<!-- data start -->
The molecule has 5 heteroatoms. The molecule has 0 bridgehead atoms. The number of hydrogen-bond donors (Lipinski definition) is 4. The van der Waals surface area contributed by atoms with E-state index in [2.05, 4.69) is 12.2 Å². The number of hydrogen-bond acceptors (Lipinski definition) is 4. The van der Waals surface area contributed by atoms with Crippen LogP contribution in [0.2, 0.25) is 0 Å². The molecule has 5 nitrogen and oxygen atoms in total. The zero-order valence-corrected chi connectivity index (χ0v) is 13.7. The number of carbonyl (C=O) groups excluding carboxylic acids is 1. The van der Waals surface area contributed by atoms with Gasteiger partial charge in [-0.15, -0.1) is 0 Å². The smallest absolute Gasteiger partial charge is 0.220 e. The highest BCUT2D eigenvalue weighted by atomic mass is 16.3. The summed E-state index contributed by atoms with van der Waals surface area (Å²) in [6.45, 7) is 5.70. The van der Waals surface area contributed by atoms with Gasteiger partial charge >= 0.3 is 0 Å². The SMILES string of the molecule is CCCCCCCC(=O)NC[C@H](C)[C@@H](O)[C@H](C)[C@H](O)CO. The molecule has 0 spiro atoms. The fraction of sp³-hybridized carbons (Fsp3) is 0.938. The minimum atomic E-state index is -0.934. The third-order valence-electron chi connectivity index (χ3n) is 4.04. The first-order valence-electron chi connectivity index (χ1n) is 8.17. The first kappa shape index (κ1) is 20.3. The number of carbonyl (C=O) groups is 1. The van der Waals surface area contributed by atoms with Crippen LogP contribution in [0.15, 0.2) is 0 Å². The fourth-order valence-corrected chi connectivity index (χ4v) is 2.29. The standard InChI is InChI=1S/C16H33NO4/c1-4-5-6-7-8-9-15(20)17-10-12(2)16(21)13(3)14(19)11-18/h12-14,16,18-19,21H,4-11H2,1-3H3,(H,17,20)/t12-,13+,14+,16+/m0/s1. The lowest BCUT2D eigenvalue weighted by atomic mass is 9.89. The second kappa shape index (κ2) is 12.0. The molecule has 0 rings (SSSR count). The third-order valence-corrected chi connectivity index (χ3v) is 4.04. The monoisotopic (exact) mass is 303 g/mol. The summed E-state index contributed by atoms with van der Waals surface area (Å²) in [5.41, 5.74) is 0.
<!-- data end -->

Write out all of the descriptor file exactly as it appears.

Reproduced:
The molecule has 5 heteroatoms. The molecule has 0 bridgehead atoms. The number of hydrogen-bond donors (Lipinski definition) is 4. The van der Waals surface area contributed by atoms with E-state index in [2.05, 4.69) is 12.2 Å². The number of hydrogen-bond acceptors (Lipinski definition) is 4. The van der Waals surface area contributed by atoms with Crippen LogP contribution in [0.2, 0.25) is 0 Å². The molecule has 5 nitrogen and oxygen atoms in total. The zero-order valence-corrected chi connectivity index (χ0v) is 13.7. The number of carbonyl (C=O) groups excluding carboxylic acids is 1. The van der Waals surface area contributed by atoms with Gasteiger partial charge in [-0.15, -0.1) is 0 Å². The smallest absolute Gasteiger partial charge is 0.220 e. The highest BCUT2D eigenvalue weighted by atomic mass is 16.3. The summed E-state index contributed by atoms with van der Waals surface area (Å²) in [6.45, 7) is 5.70. The van der Waals surface area contributed by atoms with Gasteiger partial charge >= 0.3 is 0 Å². The SMILES string of the molecule is CCCCCCCC(=O)NC[C@H](C)[C@@H](O)[C@H](C)[C@H](O)CO. The molecule has 0 spiro atoms. The fraction of sp³-hybridized carbons (Fsp3) is 0.938. The minimum atomic E-state index is -0.934. The third-order valence-electron chi connectivity index (χ3n) is 4.04. The first-order valence-electron chi connectivity index (χ1n) is 8.17. The first kappa shape index (κ1) is 20.3. The number of carbonyl (C=O) groups is 1. The van der Waals surface area contributed by atoms with Crippen LogP contribution in [0.15, 0.2) is 0 Å². The fourth-order valence-corrected chi connectivity index (χ4v) is 2.29. The standard InChI is InChI=1S/C16H33NO4/c1-4-5-6-7-8-9-15(20)17-10-12(2)16(21)13(3)14(19)11-18/h12-14,16,18-19,21H,4-11H2,1-3H3,(H,17,20)/t12-,13+,14+,16+/m0/s1. The lowest BCUT2D eigenvalue weighted by atomic mass is 9.89. The second kappa shape index (κ2) is 12.0. The molecule has 0 rings (SSSR count). The third-order valence-corrected chi connectivity index (χ3v) is 4.04. The monoisotopic (exact) mass is 303 g/mol. The summed E-state index contributed by atoms with van der Waals surface area (Å²) in [5.41, 5.74) is 0.